Choose an activity that you can do consistently and that makes you feel good—you’re more likely to stick with it if you actually enjoy it. And make sure to give yourself enough time in the morning so you don’t have to rush—waking up a few minutes earlier can make a big difference in how relaxed and ready to start your day you feel.
Common Pitfalls and How to Avoid Them
If you’re not a morning person, the idea of becoming one can seem daunting. There are a few things you can do to make the transition easier, but there are also a few pitfalls that can trip you up. Here’s what you need to know to become a morning person, from Women’s Health.
Hitting the snooze button
Hitting the snooze button in the morning can disrupt your sleep cycle and make it harder to wake up. If you find yourself struggling to get out of bed, try setting a alarm for a time when you know you can wake up, and commit to getting out of bed as soon as it goes off. You may also want to sleep with your curtains open so that natural light can help you wake up.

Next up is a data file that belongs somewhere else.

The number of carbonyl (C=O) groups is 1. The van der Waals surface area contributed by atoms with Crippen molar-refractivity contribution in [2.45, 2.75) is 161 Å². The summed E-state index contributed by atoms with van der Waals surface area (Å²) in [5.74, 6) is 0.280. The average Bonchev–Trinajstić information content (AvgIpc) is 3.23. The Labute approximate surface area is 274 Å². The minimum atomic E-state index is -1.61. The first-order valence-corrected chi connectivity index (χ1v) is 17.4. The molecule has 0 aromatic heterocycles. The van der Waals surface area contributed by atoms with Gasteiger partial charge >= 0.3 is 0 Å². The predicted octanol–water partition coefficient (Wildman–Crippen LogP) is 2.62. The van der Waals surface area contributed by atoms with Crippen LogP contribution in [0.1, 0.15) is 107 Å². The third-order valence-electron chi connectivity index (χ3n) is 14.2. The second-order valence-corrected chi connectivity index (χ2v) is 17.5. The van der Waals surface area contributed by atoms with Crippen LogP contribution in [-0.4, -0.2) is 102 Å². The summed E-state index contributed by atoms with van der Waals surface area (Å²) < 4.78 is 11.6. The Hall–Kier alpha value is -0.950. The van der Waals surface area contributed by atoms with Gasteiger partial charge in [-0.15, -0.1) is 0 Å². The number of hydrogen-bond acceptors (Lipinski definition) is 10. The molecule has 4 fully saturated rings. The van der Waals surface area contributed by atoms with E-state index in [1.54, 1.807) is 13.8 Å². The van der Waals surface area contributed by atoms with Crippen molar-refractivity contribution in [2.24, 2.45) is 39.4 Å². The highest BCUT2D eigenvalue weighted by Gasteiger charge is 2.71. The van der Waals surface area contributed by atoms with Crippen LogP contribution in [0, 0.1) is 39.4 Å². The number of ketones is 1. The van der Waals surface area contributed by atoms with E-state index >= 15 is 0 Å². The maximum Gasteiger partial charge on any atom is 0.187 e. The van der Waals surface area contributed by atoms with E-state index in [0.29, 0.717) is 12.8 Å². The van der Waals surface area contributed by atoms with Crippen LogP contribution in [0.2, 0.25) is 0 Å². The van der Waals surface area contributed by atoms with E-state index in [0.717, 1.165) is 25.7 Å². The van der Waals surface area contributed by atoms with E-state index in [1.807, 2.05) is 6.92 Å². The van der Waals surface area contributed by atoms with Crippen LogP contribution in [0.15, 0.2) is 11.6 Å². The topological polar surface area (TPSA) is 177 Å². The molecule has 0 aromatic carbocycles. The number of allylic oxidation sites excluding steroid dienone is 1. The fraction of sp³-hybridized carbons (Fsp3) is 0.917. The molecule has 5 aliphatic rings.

Not getting enough sleep
The mistake:hitting the snooze button
How to avoid it:
Get out of bed as soon as your alarm goes off, even if you’re exhausted. “The more you lounge in bed, the harder it is to wake up your brain and body,” splitting headache that can last all day.
Not following a routine
One of the most common mistakes people make is not following a routine, says sleep specialist W. Christopher Winter, M.D., author of The Sleep Solution. “They try to wake up at the same time each day, but on weekends they let themselves sleep in,” he says. Doing this makes it harder to drift off on Sunday night and get up for work on Monday morning.
To make matters worse, people often don’t have a set nightly routine to help them wind down before bed. “Your brain needs time to transition from the business of the day to relaxation mode,” Dr. Winter says. That’s why he recommends disconnecting from electronics at least 30 minutes before hitting the hay—a no-brainer if you want to become a morning person.